Monday, May 24, 2010

Digging into the ManKind Project's Initiation Program - The Cult Beneath the Concept

http://mensstudies.files.wordpress.com/2008/08/sweat-lodge.jpg

I recently posted an interview with the Chairman of the ManKind Project, George Daranyi, from the Blog Talk Radio program "The Secret Lives of Men," with Chris Blazina, Ph.D.

Before getting into the interesting stuff, here is a lengthy summary of their initiation program:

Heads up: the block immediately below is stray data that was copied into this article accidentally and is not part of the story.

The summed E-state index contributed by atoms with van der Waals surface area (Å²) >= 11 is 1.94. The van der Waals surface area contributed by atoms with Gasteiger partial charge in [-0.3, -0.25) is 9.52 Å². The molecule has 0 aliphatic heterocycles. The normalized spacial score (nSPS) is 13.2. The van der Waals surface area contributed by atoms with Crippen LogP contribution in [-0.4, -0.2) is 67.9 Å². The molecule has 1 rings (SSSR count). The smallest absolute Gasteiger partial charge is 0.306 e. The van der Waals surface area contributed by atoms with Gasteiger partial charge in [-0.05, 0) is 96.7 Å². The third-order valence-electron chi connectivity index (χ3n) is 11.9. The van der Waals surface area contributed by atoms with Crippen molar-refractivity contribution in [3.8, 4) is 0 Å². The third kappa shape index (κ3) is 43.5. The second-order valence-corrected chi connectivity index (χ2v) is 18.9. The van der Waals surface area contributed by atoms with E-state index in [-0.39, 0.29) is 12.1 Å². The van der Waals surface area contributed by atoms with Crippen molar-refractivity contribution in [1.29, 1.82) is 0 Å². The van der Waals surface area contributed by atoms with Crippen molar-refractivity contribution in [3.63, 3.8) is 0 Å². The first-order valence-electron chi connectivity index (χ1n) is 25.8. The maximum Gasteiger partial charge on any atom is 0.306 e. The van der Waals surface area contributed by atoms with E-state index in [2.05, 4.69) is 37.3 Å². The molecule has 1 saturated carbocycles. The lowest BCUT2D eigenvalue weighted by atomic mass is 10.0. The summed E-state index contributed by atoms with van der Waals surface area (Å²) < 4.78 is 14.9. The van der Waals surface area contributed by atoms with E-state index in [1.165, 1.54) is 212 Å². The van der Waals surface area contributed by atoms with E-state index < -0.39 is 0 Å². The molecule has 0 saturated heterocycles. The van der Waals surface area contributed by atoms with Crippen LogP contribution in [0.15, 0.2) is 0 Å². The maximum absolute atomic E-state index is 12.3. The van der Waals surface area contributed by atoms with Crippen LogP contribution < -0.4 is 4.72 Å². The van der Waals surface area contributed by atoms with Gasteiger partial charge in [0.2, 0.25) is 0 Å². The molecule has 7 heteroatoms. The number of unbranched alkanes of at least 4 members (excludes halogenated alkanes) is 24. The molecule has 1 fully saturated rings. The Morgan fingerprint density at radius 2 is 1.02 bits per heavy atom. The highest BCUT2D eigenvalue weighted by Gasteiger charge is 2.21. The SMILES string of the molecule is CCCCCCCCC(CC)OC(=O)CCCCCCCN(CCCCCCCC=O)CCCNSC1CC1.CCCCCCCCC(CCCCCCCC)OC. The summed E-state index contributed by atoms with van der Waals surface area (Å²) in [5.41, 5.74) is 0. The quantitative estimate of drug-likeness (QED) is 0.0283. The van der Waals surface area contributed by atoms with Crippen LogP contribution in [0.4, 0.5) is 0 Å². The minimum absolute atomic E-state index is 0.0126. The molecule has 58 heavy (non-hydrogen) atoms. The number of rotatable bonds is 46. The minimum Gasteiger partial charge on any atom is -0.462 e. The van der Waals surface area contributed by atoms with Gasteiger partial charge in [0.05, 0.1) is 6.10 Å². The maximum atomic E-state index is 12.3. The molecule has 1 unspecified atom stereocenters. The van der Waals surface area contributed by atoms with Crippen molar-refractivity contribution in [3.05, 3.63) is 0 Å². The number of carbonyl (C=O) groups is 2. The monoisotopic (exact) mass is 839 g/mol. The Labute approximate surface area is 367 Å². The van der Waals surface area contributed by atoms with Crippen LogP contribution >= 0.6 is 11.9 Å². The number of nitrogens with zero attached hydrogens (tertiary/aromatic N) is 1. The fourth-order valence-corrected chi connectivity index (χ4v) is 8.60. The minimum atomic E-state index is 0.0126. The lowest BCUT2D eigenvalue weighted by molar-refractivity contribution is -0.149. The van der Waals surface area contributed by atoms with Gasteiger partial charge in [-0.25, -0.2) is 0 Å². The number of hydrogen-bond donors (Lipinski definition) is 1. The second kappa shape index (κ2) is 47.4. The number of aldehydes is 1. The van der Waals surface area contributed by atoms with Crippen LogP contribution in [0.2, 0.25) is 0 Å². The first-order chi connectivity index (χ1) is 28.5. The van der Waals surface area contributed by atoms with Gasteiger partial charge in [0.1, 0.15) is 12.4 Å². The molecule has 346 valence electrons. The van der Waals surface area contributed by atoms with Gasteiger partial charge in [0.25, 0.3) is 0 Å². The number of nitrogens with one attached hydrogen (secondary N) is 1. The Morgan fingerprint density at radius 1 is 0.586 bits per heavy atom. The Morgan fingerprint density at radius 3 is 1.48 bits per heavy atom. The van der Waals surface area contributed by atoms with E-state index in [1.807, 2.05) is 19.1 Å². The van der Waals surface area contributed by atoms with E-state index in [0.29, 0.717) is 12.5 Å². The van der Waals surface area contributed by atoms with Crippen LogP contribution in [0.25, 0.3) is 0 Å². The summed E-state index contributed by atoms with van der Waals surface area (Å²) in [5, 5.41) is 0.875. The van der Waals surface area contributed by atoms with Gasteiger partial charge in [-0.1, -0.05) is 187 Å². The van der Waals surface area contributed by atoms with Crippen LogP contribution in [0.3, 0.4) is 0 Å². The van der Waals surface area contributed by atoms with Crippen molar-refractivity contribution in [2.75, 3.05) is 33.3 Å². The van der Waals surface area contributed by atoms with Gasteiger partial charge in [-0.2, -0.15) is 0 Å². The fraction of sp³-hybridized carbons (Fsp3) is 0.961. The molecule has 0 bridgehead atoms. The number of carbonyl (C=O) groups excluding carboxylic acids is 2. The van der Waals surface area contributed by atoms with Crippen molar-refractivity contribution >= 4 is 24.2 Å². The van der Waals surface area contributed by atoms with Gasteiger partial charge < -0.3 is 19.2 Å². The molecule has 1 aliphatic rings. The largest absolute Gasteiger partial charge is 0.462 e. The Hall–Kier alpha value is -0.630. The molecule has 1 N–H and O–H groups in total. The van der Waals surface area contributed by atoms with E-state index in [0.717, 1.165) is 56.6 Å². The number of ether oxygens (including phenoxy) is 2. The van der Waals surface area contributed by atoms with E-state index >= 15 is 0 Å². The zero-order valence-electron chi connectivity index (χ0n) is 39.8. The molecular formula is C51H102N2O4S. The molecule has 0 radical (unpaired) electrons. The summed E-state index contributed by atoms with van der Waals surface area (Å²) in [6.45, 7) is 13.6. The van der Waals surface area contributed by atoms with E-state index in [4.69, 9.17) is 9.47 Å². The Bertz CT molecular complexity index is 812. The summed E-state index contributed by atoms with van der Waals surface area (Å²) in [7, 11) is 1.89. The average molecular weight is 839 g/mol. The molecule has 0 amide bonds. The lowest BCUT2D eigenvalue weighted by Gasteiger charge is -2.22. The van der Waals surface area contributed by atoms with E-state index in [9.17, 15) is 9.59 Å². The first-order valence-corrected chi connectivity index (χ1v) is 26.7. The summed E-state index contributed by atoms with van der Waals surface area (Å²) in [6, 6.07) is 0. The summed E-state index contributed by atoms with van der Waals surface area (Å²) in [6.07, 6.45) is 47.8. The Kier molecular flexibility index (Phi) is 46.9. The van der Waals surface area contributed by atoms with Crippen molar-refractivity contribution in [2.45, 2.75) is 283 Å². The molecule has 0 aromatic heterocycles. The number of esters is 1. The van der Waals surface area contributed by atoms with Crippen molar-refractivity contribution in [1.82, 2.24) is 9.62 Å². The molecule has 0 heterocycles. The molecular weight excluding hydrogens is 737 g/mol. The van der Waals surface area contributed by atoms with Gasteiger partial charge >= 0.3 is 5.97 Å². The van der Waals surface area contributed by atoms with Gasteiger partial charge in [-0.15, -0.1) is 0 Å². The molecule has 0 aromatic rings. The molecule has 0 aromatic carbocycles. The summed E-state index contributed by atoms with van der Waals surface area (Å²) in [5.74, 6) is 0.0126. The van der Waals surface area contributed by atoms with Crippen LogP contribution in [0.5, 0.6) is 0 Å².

A premise of the New Warrior Training Adventure was an introductory, experiential, weekend-long men’s gathering and initiation focusing on deep self-examination. This initiatory training was modeled - unconsciously, at first, and later intentionally - largely on Joseph Campbell’s cross-cultural research, and uses his stages of initiation: separation, descent, ordeal and welcoming back into the community of initiated men. Integral to the New Warrior Training Adventure was that part of initiation referred to by Campbell as the Hero’s Journey[12] and referred to by the New Warrior Training Adventure as both the Hero’s Journey and "GUTS." The Hero’s Journey, as used in this context, was an internal quest to fight one’s own internal dragons. The premise was that a man could not fight the demons of the world until he had fought and conquered his own. At the New Warrior Training Adventure, those demons were represented as "shadow." In Jungian psychology, "shadow" is that part of a person that is hidden, repressed and denied.[13] The myths of Gilgamesh, Odysseus and Perceval are often seen as symbolic of the journey of everyman. The New Warrior Training Adventure took place in a safe container in ritual space. Container is meant as a metaphor for the alchemist’s crucible, a vessel capable of containing the energetic processes of transformation. These processes had to be emotionally safe, psychologically evocative of ritual space. Ritual space is an area, removed from the mundane or ordinary reality, which has been given symbolic or sacred intent by the container. In men’s healing work, it is an area, often in a natural setting outdoors, where men can meet free from the influences of civilization within a container that feels safe and blessed, often through ritual.